On a motion by Potter, second by Daleiden, all voted to approve the claims as listed in the abstract, subject to audit, for a total of $197,464.32 with 163 vendors and 298 transactions.
Virgil Hawkins, Highway Engineer, requested authorization for himself and Assistant Highway Engineer Chad Hausmann to attend the NACE Annual Meeting/Management & Technical Conference in Baton Rouge, Louisiana, on April 13-17, 2014. Husom moved to authorize attendance, seconded by Borrell. The motion carried 5-0.
Hawkins requested the Board approve a Resolution of Final Acceptance for the CSAH 19 improvements in Albertville (SAP 086-619-30 & SAP 086-618-10, Contract #07-02) with Fehn Gravel & Excavating, Inc. of Albertville, Minnesota. The motion would also authorize final payment of $9,750.18. The project was completed in 2008 and 2009 and was kept open due to a prevailing wage compliance investigation by the MnDOT Labor Compliance Unit. Hawkins received word that the investigation has closed and the County can proceed with final payment. The final value of the work certified is $3,560,923.86. Daleiden moved to adopt Resolution #13-42, seconded by Potter, carried 5-0 on a roll call vote.
Sean Riley, Planning & Zoning Administrator, presented the 11-06-13 Committee Of The Whole Minutes regarding Shoreland Management for Corinna Township. Borrell moved to approve the minutes, seconded by Husom, carried 5-0:
Chairman, Pat Sawatzke, called the meeting to order at 7:00 p.m. at the Corinna Town Hall, with all five Commissioners present. Christine Husom, District 1; Pat Sawatzke, District 2; Mark Daleiden, District 3; Mike Potter, District 4; & Charlie Borrell, District 5. Also, present were Sean Riley, Wright County Planning & Zoning Administrator, Greg Kryzer, Assistant County Attorney. Township Supervisors Chuck Carlson, John Dearing and Dick Naaktgeboren, Deputy Clerk, Jean Just. Ben Oleson, Home Town Planning, Township Planner; and several members of the Township Board of Adjustment/Planning Commission. Each Commissioner introduced themselves and the District they represent.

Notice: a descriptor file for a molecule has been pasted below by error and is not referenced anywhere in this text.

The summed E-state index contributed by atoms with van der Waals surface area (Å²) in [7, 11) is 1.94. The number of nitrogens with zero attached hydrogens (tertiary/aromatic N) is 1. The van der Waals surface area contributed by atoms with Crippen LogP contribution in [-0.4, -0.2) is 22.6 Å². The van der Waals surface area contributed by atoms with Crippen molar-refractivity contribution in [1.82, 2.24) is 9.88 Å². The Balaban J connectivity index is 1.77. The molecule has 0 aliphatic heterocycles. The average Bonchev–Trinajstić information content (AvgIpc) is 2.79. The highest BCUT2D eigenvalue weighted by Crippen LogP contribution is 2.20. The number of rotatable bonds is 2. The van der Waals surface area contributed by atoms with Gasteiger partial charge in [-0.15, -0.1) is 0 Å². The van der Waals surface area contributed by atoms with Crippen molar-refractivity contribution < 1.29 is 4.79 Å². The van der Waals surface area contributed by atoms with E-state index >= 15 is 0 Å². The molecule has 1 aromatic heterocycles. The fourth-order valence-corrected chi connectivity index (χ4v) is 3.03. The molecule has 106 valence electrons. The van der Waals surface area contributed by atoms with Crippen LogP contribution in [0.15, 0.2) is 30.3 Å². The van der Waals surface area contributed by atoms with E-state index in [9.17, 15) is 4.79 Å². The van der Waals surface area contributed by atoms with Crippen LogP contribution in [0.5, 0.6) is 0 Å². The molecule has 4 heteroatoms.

The purpose of the meeting was explained. The State Statute governing shoreland management is Rule 6120. The County Board called the meeting to obtain public input on the request by Corinna Township to obtain this authority. Commissioner Sawatzke explained the County Board cannot take a vote, can only make a recommendation to themselves and a decision will follow at a future County Board meeting.
A presentation followed by Town Planner, Oleson on the background to date. The Statute that allows the Township to take over shoreland management is found under 6120.3900. He explained he is on contract with Corinna Township as their Planning & Zoning Administrator to provide planning services.
History was summarized. Preliminary meetings going back to 2005 is what started the process, when the issue was brought forward at the March 2006 annual Township meeting. The meeting was attended by 85 residents. This started the first phase with several months of meetings to develop the Comprehensive Plan. A public hearing on a Comprehensive Plan was attended by 90+ people. The Township Ordinance was drafted. In August of 2008 is when the Township started zoning outside of the shoreland areas. In 2010 the Township started negotiations on how to move forward and the last few years have reached an annual agreement with the County on shoreland administration. The Township has been administering day-to-day zoning activities and those contractor’s in attendance are familiar with the permit procedures.